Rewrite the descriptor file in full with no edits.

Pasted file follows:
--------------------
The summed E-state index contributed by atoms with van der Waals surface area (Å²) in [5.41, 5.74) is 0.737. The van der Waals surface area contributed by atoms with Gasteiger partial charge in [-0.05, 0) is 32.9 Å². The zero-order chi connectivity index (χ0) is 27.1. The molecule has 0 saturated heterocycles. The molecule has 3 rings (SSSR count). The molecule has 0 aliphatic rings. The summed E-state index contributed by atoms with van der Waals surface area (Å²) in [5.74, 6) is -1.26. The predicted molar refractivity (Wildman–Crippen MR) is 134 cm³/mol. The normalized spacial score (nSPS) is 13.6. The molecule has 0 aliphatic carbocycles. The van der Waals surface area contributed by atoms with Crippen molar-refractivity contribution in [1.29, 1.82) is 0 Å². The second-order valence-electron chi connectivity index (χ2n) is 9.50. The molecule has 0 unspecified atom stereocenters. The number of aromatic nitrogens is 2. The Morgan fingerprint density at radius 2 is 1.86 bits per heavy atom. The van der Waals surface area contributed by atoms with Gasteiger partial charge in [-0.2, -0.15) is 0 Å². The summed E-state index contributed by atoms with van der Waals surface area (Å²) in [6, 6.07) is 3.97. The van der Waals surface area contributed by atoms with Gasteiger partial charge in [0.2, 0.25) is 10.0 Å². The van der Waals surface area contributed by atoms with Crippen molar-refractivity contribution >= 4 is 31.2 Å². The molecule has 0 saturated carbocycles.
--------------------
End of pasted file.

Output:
The summed E-state index contributed by atoms with van der Waals surface area (Å²) in [5.41, 5.74) is 0.737. The van der Waals surface area contributed by atoms with Gasteiger partial charge in [-0.05, 0) is 32.9 Å². The zero-order chi connectivity index (χ0) is 27.1. The molecule has 0 saturated heterocycles. The molecule has 3 rings (SSSR count). The molecule has 0 aliphatic rings. The summed E-state index contributed by atoms with van der Waals surface area (Å²) in [5.74, 6) is -1.26. The predicted molar refractivity (Wildman–Crippen MR) is 134 cm³/mol. The normalized spacial score (nSPS) is 13.6. The molecule has 0 aliphatic carbocycles. The van der Waals surface area contributed by atoms with Crippen molar-refractivity contribution in [1.29, 1.82) is 0 Å². The second-order valence-electron chi connectivity index (χ2n) is 9.50. The molecule has 0 unspecified atom stereocenters. The number of aromatic nitrogens is 2. The Morgan fingerprint density at radius 2 is 1.86 bits per heavy atom. The van der Waals surface area contributed by atoms with Gasteiger partial charge in [-0.2, -0.15) is 0 Å². The summed E-state index contributed by atoms with van der Waals surface area (Å²) in [6, 6.07) is 3.97. The van der Waals surface area contributed by atoms with Gasteiger partial charge in [0.2, 0.25) is 10.0 Å². The van der Waals surface area contributed by atoms with Crippen molar-refractivity contribution >= 4 is 31.2 Å². The molecule has 0 saturated carbocycles.